SC officials agree to Savannah port expansion deal

jholleman@thestate.comApril 17, 2013 

  • Savannah port timeline

    Sept. 2011: S.C. Department of Health and Environmental Control staff denies water quality permit that the Army Corps of Engineers needs to deepen the Savannah River for the Port of Savannah.

    Nov. 10, 2011: DHEC board approves the water quality permit after staff meets with Georgia and Corps officials. Last-minute changes in the plan weren’t run past the S.C. Savannah River Maritime Commission, the Department of Natural Resources or conservation groups.

    Nov. 14, 2011: Maritime commission declares the DHEC vote on the permit was improper, starting into motion what grew into lawsuits by the commission and by conservation groups against the Corps and the Georgia Ports Authority.

    April, 2012: The Corps approves the deepening of the river shipping channel from 42 feet to 47 feet to accommodate large container carriers that will call once the expansion of the Panama Canal is completed.

    Nov. 3, 2012: S.C. Supreme Court rules that DHEC doesn’t have the authority to negotiate with Georgia on the water quality agreement.

    Nov. 7, 2012: U.S. District Judge Richard Gergel asks all parties to participate in court-ordered mediation.

    April 17, 2013: The maritime commission and DHEC approve a settlement with Georgia. The deal also has the approval of the conservation groups and litigants in eight contested lawsuits.

The long-delayed Savannah River port expansion is back on track as Georgia officials have agreed to pay South Carolina entities millions of dollars and provide environmental safeguards that could once again scuttle the project.

The S.C. Savannah River Maritime Commission and the S.C. Department of Health and Environmental Control on Wednesday approved the deal, which grew out of court-ordered mediation on the issue. Representatives of conservation groups who had sued over the issue said they have agreed to the provisions. The document approved Wednesday will be submitted to U.S. District Judge Richard Gergel, who ordered the mediation effort to settle eight lawsuits over the issue.

The U.S. Army Corps of Engineers also will have to sign off on the agreement. Georgia has set aside money for the project, but the full federal funding hasn’t been approved. The Savannah port needs improvements, including a deepened shipping channel, to handle larger ships after the Panama Canal expansion is finished.

The deal gives South Carolina groups the right to scuttle the agreement if devices to pump oxygen into the river don’t offset water quality damage caused by the construction.

DHEC director Catherine Templeton, during a board conference call, noted the environmental permit is basically the same one the agency granted more than a year ago. “Nothing has changed other than mitigation dollars,” Templeton said.

All parties have agreed to a gag order until Gergel approves the deal. The document was made public because it was the subject of a public vote by the maritime commission.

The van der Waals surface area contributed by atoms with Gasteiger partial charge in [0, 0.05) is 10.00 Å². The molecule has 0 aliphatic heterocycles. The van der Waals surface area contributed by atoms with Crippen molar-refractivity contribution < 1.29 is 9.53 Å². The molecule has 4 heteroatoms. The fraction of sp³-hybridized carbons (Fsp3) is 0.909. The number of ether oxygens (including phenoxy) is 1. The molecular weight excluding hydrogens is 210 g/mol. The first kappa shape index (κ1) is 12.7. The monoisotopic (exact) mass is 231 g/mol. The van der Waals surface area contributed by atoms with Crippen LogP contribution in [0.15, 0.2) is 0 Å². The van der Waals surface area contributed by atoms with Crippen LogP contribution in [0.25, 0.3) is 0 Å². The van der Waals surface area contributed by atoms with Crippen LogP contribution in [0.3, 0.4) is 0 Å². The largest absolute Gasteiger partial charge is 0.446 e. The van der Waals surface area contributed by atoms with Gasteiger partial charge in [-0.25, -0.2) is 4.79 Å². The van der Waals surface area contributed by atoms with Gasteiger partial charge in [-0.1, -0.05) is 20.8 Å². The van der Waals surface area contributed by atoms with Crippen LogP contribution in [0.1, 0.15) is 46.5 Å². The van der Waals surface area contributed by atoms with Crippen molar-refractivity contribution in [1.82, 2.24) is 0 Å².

The agreement requires the Georgia Ports Authority to set aside $33.5 million for various efforts to ensure the environmental concerns are met and to provide mitigation for any damages. Also, Georgia will deed to South Carolina about 2,000 acres of salt marsh in South Carolina now owned by the Georgia Department of Transportation. The 2,000 acres, valued at $10 million, is behind land that has been proposed for a separate port on the South Carolina side of the river in Jasper County.

The lawsuits took off after members of the DHEC staff met with Georgia and Corps officials before a November 2011 DHEC board meeting. The board then approved an environmental permit for the harbor expansion. Just a month before, the agency staff had turned down the permit citing environmental concerns.

The maritime commission complained that it had not been consulted before the board vote, and environmental and political groups screamed that the state leaders – and specifically Gov. Nikki Haley – were giving in to pressure from Georgia.

The arguments over permit authority between the maritime commission and DHEC went all the way to the state Supreme Court, which ruled late last year DHEC had violated state law in approving the permit.

Wednesday’s deal is designed to settle the issue, though the dissolved oxygen situation still could be a deal-breaker. Georgia and Corps officials proposed installing devices called Speece cones that will inject oxygen into the river, improving the aquatic living conditions. While outer harbor work can begin immediately under the deal, the inner harbor work will be on hold until the first of the Speece cones is up and running.

And if South Carolina interests aren’t satisfied the injection system is doing what it’s supposed to, the state’s environmental permit for the project can be revoked and lawsuits reinstated. South Carolina interests also must be satisfied once all three injection systems are running during the inner harbor dredging, according to maritime commission attorney Randy Lowell, who explained the deal to commission members.

Among the mitigation payments agreed to by the Georgia Ports Authority:

•  $3 million to S.C. DHEC for water quality monitoring in the lower Savannah River basin.

•  $3 million to the S.C. Department of Natural Resources for monitoring the endangered shortnose and Atlantic sturgeons in the river.

•  $15 million to three organizations to protect wildlife habitat in the area, with the S.C. Conservation Bank, Ducks Unlimited and DNR each getting $5 million.

•  $12.5 million to the Savannah River Restoration Board for conservation projects in the basin.

The ports authority also must keep $2 million in escrow or a letter of credit annually for 50 years to ensure operation and maintenance of the oxygen injection system if the Corps doesn’t pay for it.

 

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